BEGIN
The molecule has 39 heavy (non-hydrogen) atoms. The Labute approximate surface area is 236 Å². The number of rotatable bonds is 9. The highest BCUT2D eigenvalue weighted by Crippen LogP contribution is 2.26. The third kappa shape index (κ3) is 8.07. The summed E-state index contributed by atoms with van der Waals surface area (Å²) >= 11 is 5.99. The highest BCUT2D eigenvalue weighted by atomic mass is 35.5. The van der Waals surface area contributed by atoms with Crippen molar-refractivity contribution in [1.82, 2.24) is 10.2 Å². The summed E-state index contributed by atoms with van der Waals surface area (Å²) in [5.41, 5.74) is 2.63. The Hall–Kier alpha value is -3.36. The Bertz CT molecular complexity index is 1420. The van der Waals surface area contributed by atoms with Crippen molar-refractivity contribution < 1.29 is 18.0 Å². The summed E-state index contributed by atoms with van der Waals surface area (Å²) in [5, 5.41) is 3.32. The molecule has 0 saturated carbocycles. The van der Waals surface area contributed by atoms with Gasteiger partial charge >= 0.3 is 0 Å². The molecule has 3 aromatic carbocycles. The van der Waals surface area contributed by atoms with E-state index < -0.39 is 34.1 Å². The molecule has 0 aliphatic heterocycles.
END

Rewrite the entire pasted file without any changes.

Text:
The molecule has 39 heavy (non-hydrogen) atoms. The Labute approximate surface area is 236 Å². The number of rotatable bonds is 9. The highest BCUT2D eigenvalue weighted by Crippen LogP contribution is 2.26. The third kappa shape index (κ3) is 8.07. The summed E-state index contributed by atoms with van der Waals surface area (Å²) >= 11 is 5.99. The highest BCUT2D eigenvalue weighted by atomic mass is 35.5. The van der Waals surface area contributed by atoms with Crippen molar-refractivity contribution in [1.82, 2.24) is 10.2 Å². The summed E-state index contributed by atoms with van der Waals surface area (Å²) in [5.41, 5.74) is 2.63. The Hall–Kier alpha value is -3.36. The Bertz CT molecular complexity index is 1420. The van der Waals surface area contributed by atoms with Crippen molar-refractivity contribution < 1.29 is 18.0 Å². The summed E-state index contributed by atoms with van der Waals surface area (Å²) in [5, 5.41) is 3.32. The molecule has 0 saturated carbocycles. The van der Waals surface area contributed by atoms with Gasteiger partial charge >= 0.3 is 0 Å². The molecule has 3 aromatic carbocycles. The van der Waals surface area contributed by atoms with E-state index < -0.39 is 34.1 Å². The molecule has 0 aliphatic heterocycles.